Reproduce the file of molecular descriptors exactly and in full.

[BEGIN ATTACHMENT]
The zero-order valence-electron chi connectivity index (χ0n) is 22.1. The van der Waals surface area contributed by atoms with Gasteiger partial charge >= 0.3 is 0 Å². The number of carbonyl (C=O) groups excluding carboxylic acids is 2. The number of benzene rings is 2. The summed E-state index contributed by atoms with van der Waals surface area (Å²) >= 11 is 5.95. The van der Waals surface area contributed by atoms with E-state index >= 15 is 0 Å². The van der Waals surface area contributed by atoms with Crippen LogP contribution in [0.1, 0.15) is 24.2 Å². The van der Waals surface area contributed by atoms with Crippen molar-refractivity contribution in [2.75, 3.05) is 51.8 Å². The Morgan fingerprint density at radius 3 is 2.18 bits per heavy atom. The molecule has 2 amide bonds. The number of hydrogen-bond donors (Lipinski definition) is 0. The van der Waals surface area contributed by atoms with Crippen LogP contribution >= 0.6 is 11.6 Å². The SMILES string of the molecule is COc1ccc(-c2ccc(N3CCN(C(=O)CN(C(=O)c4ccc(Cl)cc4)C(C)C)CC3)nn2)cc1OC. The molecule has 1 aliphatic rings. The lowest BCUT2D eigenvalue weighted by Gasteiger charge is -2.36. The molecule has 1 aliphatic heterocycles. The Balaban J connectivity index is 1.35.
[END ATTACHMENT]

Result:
The zero-order valence-electron chi connectivity index (χ0n) is 22.1. The van der Waals surface area contributed by atoms with Gasteiger partial charge >= 0.3 is 0 Å². The number of carbonyl (C=O) groups excluding carboxylic acids is 2. The number of benzene rings is 2. The summed E-state index contributed by atoms with van der Waals surface area (Å²) >= 11 is 5.95. The van der Waals surface area contributed by atoms with E-state index >= 15 is 0 Å². The van der Waals surface area contributed by atoms with Crippen LogP contribution in [0.1, 0.15) is 24.2 Å². The van der Waals surface area contributed by atoms with Crippen molar-refractivity contribution in [2.75, 3.05) is 51.8 Å². The Morgan fingerprint density at radius 3 is 2.18 bits per heavy atom. The molecule has 2 amide bonds. The number of hydrogen-bond donors (Lipinski definition) is 0. The van der Waals surface area contributed by atoms with Crippen LogP contribution >= 0.6 is 11.6 Å². The SMILES string of the molecule is COc1ccc(-c2ccc(N3CCN(C(=O)CN(C(=O)c4ccc(Cl)cc4)C(C)C)CC3)nn2)cc1OC. The molecule has 1 aliphatic rings. The lowest BCUT2D eigenvalue weighted by Gasteiger charge is -2.36. The molecule has 1 aliphatic heterocycles. The Balaban J connectivity index is 1.35.